***This course has been closed to new registrants***
This self-paced mini-course consists of three online modules focusing on the links between nutrition, health, and disease:
- Dr. Walter Willett will present Dietary Quality and Chronic Disease Prevention.
- Dr. Frank Hu will present Curbing the Global Obesity Epidemic: From Science to Policy.
- Dr. Eric Rimm will present Popular Diets: The Good, the Bad, and the Ugly.
Each module will include videos and short, interspersed quizzes that reinforce the main takeaways. Each module will take approximately 1.5–2 hours to complete, for a total program length of approximately five (5) hours.
To receive a certificate of completion from the Department of Nutrition at the Harvard T.H. Chan School of Public Health, you must complete all three modules, successfully score 75% or greater on each quiz, and complete the course evaluation. Registered dietitians can complete this course for five (5) continuing education credits.
Below are brief summaries of the materials addressed in each module to provide a better understanding of the information presented throughout the course. Please see the Before You Begin section for technical requirements and further details.
Dietary Quality and Chronic Disease Prevention
Presenter: Walter C. Willett, M.D., Dr.P.H., Professor of Epidemiology and Nutrition at Harvard T.H. Chan School of Public Health and Professor of Medicine at Harvard Medical School
In this module, Dr. Willett takes us back in time to review some of the most foundational nutritional epidemiology studies, and explains how our nutrition knowledge has been built up and evolved over time. Using data from the Nurses’ Health Study, the Nurses’ Health Study II, and the Health Professionals’ Follow-Up Study, as well as other publications, Dr. Willett dives into the specifics of the basic building blocks of nutrition, discussing the importance of consumption of high-quality dietary carbohydrates, fats, protein sources, fruits, and vegetables. Additionally, he explains the nuances of omega-3 and omega-6 fatty acids, the quality of palm oil and coconut oil, and other debated topics in nutrition. Upon completion of this module, participants should be able to outline the foundations of a healthy diet, as well as describe the links between dietary quality and chronic disease such as cardiovascular disease, type 2 diabetes, and cancer.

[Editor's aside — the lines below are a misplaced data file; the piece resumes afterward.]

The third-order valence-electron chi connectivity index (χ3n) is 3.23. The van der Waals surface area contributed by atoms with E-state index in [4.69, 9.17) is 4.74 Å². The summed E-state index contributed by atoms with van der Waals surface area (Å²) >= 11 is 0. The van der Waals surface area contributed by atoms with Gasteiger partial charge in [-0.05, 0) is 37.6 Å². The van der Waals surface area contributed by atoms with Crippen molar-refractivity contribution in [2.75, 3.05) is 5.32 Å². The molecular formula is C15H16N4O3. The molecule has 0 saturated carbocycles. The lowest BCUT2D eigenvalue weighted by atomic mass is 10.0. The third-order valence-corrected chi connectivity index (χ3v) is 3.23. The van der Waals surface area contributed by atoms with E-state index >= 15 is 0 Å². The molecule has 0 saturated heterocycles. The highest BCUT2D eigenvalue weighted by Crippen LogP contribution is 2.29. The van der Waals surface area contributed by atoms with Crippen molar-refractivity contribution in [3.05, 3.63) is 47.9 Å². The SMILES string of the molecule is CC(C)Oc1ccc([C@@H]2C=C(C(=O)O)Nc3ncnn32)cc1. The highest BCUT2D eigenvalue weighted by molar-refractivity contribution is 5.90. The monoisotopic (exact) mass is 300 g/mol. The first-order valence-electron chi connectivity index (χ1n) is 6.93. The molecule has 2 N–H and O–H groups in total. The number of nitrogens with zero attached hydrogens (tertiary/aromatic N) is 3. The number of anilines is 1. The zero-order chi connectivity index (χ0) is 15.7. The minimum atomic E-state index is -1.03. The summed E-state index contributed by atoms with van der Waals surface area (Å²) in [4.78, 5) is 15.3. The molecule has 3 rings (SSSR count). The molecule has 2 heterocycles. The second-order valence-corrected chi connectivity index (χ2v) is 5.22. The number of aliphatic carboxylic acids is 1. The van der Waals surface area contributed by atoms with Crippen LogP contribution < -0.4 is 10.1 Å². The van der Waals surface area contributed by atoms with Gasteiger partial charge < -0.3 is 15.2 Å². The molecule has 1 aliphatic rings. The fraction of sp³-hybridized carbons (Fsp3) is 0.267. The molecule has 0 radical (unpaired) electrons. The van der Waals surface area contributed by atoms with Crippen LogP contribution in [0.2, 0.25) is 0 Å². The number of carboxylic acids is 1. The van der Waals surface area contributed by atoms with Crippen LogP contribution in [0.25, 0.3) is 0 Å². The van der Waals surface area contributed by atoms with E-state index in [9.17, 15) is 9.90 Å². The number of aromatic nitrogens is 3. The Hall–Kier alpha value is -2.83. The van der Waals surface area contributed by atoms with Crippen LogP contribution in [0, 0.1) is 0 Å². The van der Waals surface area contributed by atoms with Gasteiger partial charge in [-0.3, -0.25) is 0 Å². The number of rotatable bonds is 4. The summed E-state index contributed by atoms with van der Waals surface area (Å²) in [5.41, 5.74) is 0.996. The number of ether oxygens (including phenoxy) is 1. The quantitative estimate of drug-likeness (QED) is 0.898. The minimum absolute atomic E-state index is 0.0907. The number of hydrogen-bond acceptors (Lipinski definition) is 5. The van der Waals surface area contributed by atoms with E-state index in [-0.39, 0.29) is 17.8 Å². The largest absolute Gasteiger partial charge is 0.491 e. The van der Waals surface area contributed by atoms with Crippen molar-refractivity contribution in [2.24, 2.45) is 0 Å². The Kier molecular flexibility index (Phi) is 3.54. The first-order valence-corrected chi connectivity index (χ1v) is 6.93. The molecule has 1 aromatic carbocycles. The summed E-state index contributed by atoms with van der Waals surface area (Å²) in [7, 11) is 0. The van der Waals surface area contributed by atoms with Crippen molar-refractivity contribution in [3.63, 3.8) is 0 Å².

Curbing the Global Obesity Epidemic: From Science to Policy
Presenter: Frank Hu, M.D., M.P.H., Ph.D., Chair of Department of Nutrition, Fredrick J. Stare Professor of Nutrition and Epidemiology at Harvard T.H. Chan School of Public Health and Professor of Medicine, Harvard Medical School and Brigham and Women’s Hospital
In this module, Dr. Hu discusses the global reach of the obesity epidemic, starting with its origins in the food environment in industrialized nations, to its spread to lower and middle-income countries. He also explains the etiology of obesity, ranging from biological, genetic, and developmental factors, to the policy level and environmental landscape. Furthermore, Dr. Hu discusses how we might counteract this global obesity epidemic through dietary guidelines, recommendations, and health-promoting policies. Upon completion of this module, participants should be able to discuss the various underlying risk factors for obesity, the causes of the global obesity epidemic, and potential strategies to reduce the global incidence and prevalence of obesity.
Popular Diets: The Good, the Bad, and the Ugly
Presenter: Eric Rimm, Sc.D., Professor of Epidemiology and Nutrition and Director of the Program in Cardiovascular Epidemiology at the Harvard T.H. Chan School of Public Health, Professor of Medicine at the Harvard Medical School, and Course Director for Evidence-based Optimal Nutrition: The Quest For Proof
In this module, Dr. Rimm takes us on a journey through the many fad diets promoted in the United States and elsewhere, and walks us through the evidence on each dietary pattern. He discusses the evidence in favor and against popular diets, including the low-fat diet, the low-carbohydrate diet, the DASH Diet, and the Mediterranean diet. Furthermore, Dr. Rimm delineates the important components of healthy dietary patterns, and how to best put healthy eating into practice. Upon completion of this module, participants will have a clearer sense of how to gauge the quality of research behind various dietary patterns; and also be able to differentiate between popular diets making unsubstantiated claims, and high-quality dietary patterns with a strong evidence base.